Despite DPT’s desire to withdraw its case, the defendant wishes to see it through
Libel: Irrespective of whether the court dismisses the sedition charge against Druk Phuensum tshogpa (DPT) as irrelevant, Dasho Paljor J Dorji’s lawyer yesterday submitted that his client would continue to fight the case for as long as it takes.
In doing so, defence lawyer Younten Dorji said the court should consider the importance of the case and, in the interest of the young democracy, allow the case to continue with the due proceedings.
The defence lawyer was submitting in response to DPT’s intention to withdraw the libel case against Dasho Paljor J Dorji, also known as Dasho Benji.
DPT last week sought withdrawal of the case in the larger interest of the nation if the court was unable to dismiss the charge of sedition as irrelevant.
However, Younten Dorji argued that Dasho Benji would continue with the court case, as his client, for the mere reason of posting an idiomatic comment online, was demanded that he either prove his statement or be punished.
He submitted that the court determine and issue appropriate orders whether the sedition charge merited dismissal as irrelevant from the present case as requested by the DPT.
The sedition charge against DPT, he said, was relevant in proving his client’s statement that the party has robbed the country blind. He said DPT disrupted unity, peace, prosperity, stability, and harmony in the country, which are invaluable assets. “The case caused mental trauma and financial losses to my client, which is why my client wishes to continue with the ongoing case,” the defence lawyer said. “After inflicting so much pain on my client, the party “childishly” submits that they wish to withdraw the case.”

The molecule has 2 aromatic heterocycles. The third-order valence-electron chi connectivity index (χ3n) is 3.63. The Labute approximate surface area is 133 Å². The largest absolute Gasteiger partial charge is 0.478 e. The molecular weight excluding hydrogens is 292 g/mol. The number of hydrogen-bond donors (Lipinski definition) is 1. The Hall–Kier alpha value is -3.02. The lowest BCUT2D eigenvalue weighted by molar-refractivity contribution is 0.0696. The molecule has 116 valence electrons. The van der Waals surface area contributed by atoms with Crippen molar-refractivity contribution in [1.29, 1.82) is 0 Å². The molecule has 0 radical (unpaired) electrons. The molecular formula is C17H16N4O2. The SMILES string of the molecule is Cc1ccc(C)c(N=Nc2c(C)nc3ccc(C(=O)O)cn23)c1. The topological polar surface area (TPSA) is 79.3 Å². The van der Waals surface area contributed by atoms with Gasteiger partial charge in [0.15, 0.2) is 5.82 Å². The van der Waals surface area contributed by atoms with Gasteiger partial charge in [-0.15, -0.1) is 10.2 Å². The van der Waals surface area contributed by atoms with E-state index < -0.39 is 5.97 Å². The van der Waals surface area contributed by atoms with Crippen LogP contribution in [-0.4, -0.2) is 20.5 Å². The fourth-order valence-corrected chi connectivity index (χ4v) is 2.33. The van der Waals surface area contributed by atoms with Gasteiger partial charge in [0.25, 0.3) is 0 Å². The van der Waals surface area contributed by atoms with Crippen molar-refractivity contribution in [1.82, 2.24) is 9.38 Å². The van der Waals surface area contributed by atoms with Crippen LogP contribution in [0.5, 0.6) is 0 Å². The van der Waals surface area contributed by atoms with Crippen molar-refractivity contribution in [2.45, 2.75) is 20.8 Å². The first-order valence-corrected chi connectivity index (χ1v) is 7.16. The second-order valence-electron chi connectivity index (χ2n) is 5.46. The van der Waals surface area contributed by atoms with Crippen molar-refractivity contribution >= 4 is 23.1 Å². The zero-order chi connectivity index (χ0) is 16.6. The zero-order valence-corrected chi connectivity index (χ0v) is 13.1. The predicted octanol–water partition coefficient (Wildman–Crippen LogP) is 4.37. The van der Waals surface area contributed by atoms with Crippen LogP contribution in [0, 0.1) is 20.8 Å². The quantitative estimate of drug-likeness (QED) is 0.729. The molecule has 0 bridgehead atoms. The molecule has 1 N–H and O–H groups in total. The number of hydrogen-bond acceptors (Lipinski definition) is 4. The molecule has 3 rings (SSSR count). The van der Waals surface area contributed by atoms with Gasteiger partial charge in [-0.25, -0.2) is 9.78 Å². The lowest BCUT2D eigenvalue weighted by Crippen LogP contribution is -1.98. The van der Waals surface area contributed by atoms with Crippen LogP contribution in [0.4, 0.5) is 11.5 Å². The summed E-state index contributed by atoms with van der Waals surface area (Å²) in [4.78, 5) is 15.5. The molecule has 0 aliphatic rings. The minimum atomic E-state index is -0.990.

On April 23, DPT’s legal representative, Drametse-Ngatshang’s parliament member Ugyen Wangdi submitted that, if the court didn’t dismiss the sedition charge as irrelevant, the party, although it did not rob the country blind as alleged, would withdraw the entire case in the greater interest of the nation.
However, Ugyen Wangdi submitted yesterday that, whether or not the court dismissed the sedition charge as irrelevant, DPT would want to withdraw the case anyway.
The defence lawyer said the case has raised several questions, which, he stated, was for the greater interest of the public. He said the court needed to be clear on whether government agencies, political parties or a group could maintain a defamation suit against an individual, and whether or not such online comments constituted defamation, among others.
In all its rebuttals so far, DPT submitted that allegations on sedition and usurpation of royal prerogatives were irrelevant to the case, and asked the court to dismiss them. However, the court is yet to decide on the sedition charges.
Since January, Ugyen Wangdi argued that DPT has conscientiously been cautious in their submissions regarding the ‘most hurtful and grievous accusation’ of usurping the royal prerogative of land kidu and the “preposterous” charge of sedition.
DPT, on September 9, last year filed a defamation case against Dasho Benji, for his comment on Facebook on August 15 last year, which stated that the party ‘robbed the country blind.” The comment was later removed from the site.
By Kinga Dema